Russian oligarch Alexander Abramov’s links to New Zealand were considered a threat to the integrity of overseas sanctions against his business partner Roman Abramovich, a police intelligence report shows.
That was one of the reasons for sanctioning Abramov, ahead of the government’s travel bans against him, his family, his aircraft and vessels, invoked last October.
He and Abramovich are both billionaire co-heads of the steel company Evraz, which has been accused of supplying raw materials to build Russian tanks. Evraz denies this.
The company also produces more than 25 percent of all Russian railway wheels and almost all of Russia’s rail lines.
Abramov’s assets in New Zealand include a $41 million retreat in Helena Bay, Northland, including guest villas, a gym, sauna, massage room, a 25-metre heated swimming pool and a library, situated on 320 hectares of farmland and native forest.
The retreat has four private beaches and a luxury yacht.
The Ministry of Foreign Affairs and Trade (MFAT) described him as the 365th wealthiest man in the world last year.
The police report was completed in April 2022, six months prior to Abramov’s tailored sanctions, by officers in the Financial Intelligence Unit.
At the time, the report raised that Abramov had “been named on the US Treasury’s ‘Putin list’ of 210 Russian politicians and oligarchs with close ties to the Kremlin, as part of the broader work undertaken by the US government to identify influential Russian elites around the world”.
It also said Abramovich was “one of seven oligarchs to have been sanctioned by the UK government, resulting in the suspension of trading in Evraz shares by the UK’s Financial Conduct Authority pending clarification of the broader impact of the sanctions”.
Abramovich was one of Russia’s richest people when Ukraine was invaded, and his investments included the $4.7 billion Chelsea Football Club – an asset frozen by the British government, and later sold.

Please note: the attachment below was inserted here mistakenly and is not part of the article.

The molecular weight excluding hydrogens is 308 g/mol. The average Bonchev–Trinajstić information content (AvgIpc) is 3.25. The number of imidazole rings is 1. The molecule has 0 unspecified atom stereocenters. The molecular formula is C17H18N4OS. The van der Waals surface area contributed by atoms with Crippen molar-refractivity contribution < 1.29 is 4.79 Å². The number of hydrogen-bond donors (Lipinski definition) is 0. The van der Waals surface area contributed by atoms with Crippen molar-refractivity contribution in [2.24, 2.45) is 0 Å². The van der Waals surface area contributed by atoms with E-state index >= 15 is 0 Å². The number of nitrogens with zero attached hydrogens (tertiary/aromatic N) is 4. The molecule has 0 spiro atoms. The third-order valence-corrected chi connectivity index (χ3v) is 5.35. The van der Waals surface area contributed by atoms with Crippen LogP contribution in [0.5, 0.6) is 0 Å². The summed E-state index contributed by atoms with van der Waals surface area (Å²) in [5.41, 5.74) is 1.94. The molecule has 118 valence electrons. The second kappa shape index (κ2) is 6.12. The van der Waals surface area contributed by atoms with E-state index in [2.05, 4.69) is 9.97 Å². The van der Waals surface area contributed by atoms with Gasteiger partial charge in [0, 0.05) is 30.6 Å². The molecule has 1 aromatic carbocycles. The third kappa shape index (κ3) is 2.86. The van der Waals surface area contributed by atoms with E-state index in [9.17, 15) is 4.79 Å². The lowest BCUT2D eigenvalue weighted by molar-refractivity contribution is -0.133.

He has also been accused of being closely tied to Putin – but denies this.
The intelligence report said: “Internationally, the sanctions implications for Abramov are not clear. However, in view of his relationship with Abramovich, there is a risk that Abramov’s New Zealand interests may be used to circumvent sanctions against Abramovich.”
Police also wrote: “More broadly, Abramov’s significant New Zealand presence and standing among the Russian elite make him a high priority POI [person of interest] for sanctions consideration in the current context.”
The report was supplied to a dedicated MFAT unit called the Russian Sanctions Taskforce, as well as the wider inter-agency Russian Sanctions Tasking and Coordination Group.
At the same time, emails show MFAT was conscious of Australian sanctions against Abramov, which his lawyers have challenged in court.
Advice from the Reserve Bank of New Zealand (RBNZ) also released to RNZ shows the sanctions coordination group was warned last July about financial sanctions taking immediate effect.
The Reserve Bank called immediate sanctions “unreasonable”.
“This is based on industry feedback following sanctions imposed in Australia. RBNZ considers a delayed approach will not undermine the intention of the sanctions and likely not allow existing assets to be divested.
“A mitigating factor is that [Abramov] is already sanctioned in Australia and a large proportion of registered banks in New Zealand are subsidiaries of an Australian parent company.”
In a written statement, MFAT said Foreign Minister Nanaia Mahuta was “satisfied that Abramov met the test as laid out in the Russia Sanctions Act 2022” and was “confident that our sanctions are legally justified”.
The ministry said in response to New Zealand’s sanctions, “Russia has enacted three sanctions packages against nearly 200 New Zealanders.”
This group includes former Prime Minister Jacinda Ardern, journalists, MPs and academics.
Mahuta’s office did not provide answers to RNZ’s questions, but when she announced sanctions against Abramov last year, she said: “Although I am advised that his representatives in New Zealand insist he has not played a role in the invasion and has not lived in Russia since 2016, as a leading businessman with links to Russia’s political and economic elites I expect he has the influence to speak up and be heard.”
She added: “We hope that the considered actions we are taking will encourage Abramov to voice concerns about Russia’s war on Ukraine.”
Lawyers representing Abramov said he declined to comment.
Police did not respond to requests for comment before RNZ’s deadline.
Story Credit: rnz.co.nz